The United Arab Emirates is hosting the Gulfood Expo in Dubai and opened its doors to traders on Monday (February 25).
Over 4,000 exhibitors from 110 countries vied for a piece of the multi-billion dollar food and beverage industry pie at an expo which has attracted thousands already.
According to data provided by Gulfood, the industry is one of the fasted growing sectors in the world, valued at seven trillion U.S. Dollars in 2013.
In an opening address, UAE Minister of Trade, Lubna al-Qassimi said that GCC food imports were expected to more than double in the next decade, growing from 25.8 billion USD in 2010, to 53.1 billion USD.
However, she said the imports were not just for local consumption.
“It still surprises a lot that the United Arab Emirates is actually the world’s leading re-exporter of rice and a logistical hub for commodities, such as sugar, coffee and tea,” she said speaking before a panel discussion between the regional heads of food and beverage giants, Mondelez International, Coca Cola and McDonalds.
Along with growing populations and rising wealth the GCC’s food consumption has increased considerably, making the manufacturing of produce locally both a necessary and lucrative area to develop.
Although these promising food industry figures are an undoubtedly welcome antidote to the global economic crisis of the last few years, not everyone is guaranteed to benefit.
Industry traders from Iran, one of the UAE’s longest-standing trading partners and geographical neighbor, said that although international sanctions against the Islamic country did not directly affect the export of foodstuffs, financial transactions and imports of primary materials were becoming harder and therefore threatened their trade.
“It is getting harder and harder to buy material from foreign countries,” said Amir Hussein Khaksar, Export Manager For Atlas Dina, Iran.
Saffron trader, Farhas Saharkhiz, admitted that arranging payment transactions for imports and exports was ‘very very difficult’ but he pointed to the downturn in the European economy as the primary cause for the fall in exports.
“The changes are mostly caused because of the economic environment changes, especially in Europe, and especially in Spain, as the biggest retailer of saffron to the world,” he said in an interview with Reuters Television.
Meanwhile the UAE, already a leading re-exporter of rice and trading hub for other foods such as, sugar, edible oils, chocolate, fruit juices, bread, and packaged drinking water, is gearing itself towards a greater capitalization on this growing food industry by expanding its local manufacturing capabilities.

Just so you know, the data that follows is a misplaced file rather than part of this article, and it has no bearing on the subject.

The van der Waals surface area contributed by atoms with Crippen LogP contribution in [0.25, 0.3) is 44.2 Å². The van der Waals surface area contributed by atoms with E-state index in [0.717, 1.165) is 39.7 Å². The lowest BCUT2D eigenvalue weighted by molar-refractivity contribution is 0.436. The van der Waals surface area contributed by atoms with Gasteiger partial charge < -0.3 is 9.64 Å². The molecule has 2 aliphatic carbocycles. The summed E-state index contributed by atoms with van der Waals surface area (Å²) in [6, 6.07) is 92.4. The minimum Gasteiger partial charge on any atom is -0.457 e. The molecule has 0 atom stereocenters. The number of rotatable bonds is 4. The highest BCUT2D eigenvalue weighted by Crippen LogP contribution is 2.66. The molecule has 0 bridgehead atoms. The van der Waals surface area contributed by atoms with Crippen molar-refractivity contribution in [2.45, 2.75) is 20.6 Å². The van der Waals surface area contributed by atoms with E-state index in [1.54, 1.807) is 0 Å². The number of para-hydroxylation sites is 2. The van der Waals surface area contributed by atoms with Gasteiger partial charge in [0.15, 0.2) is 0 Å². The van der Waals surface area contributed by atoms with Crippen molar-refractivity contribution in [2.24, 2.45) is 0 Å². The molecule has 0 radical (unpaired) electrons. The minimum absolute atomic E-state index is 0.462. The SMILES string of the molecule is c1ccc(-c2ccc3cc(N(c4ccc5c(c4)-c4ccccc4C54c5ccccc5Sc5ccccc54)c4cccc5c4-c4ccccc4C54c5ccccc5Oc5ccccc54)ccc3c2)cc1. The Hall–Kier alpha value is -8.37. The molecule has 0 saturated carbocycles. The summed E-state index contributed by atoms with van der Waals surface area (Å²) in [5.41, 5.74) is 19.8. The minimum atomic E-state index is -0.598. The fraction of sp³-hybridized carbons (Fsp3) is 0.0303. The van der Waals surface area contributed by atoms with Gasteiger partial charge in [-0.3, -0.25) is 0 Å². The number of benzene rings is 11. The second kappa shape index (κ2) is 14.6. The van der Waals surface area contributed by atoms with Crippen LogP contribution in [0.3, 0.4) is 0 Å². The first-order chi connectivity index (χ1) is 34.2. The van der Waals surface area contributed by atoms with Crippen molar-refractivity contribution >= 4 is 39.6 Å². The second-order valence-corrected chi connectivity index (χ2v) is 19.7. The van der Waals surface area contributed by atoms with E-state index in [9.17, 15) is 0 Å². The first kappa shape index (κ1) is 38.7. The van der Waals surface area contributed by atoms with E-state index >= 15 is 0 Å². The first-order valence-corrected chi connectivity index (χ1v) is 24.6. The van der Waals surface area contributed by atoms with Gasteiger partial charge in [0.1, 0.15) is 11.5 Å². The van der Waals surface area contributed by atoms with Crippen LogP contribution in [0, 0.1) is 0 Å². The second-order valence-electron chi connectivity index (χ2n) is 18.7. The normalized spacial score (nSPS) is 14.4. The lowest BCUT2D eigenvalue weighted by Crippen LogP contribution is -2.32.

Dubai trader Ananya Narayan said free zones, such as the Khalifa Industrial Zone Abu Dhabi - or Kizad - would play a major role in this.
“That’s where I see Dubai, they will manufacture more and more and more in the future and it is coming in the Kizad, for example, in Abu Dhabi which is another free zone which is opening, huge in size and really promoting manufacturing,” said Narayan, Managing Director of Hunter Foods Limited, UAE - one of the first locally produced food companies to open in the JAFZA free zone in 1985.
“All of these areas will get filled up but it will be based on people who can survive in this market and compete with the world, it’s not just about pricing, it’s really having the quality, the packaging and the standards to be on the world stage,” he continued.
According to a report by Dubai Exports, the food manufacturing sector now accounts for 14 percent of Dubai’s overall manufacturing sector.
Efforts to diversify the UAE’s economy away from reliance on oil and gas has spurred on government initiatives such as the Kizad industrial zone, a 417 sq km greenfield site with a dedicated food cluster aimed at promoting the local development and manufacture of food.
General Manager of Jordan’s Nabil Food Products, Nabil Qassam, has high expectations for the UAE market
“Our expectations for the UAE market are very big and hopefully we will get a lot of orders from them and we are thinking of buying a factory here as well so that we can be closer to the local market,” he said.
A record 4,200 exhibitors from 110 countries showcased more than 50,000 brands at this year’s Gulfoods. Ministerial delegations from 12 countries, including Australia, Argentina, Canada, Denmark, France and Germany, were also present at the world’s largest food and beverage trade show.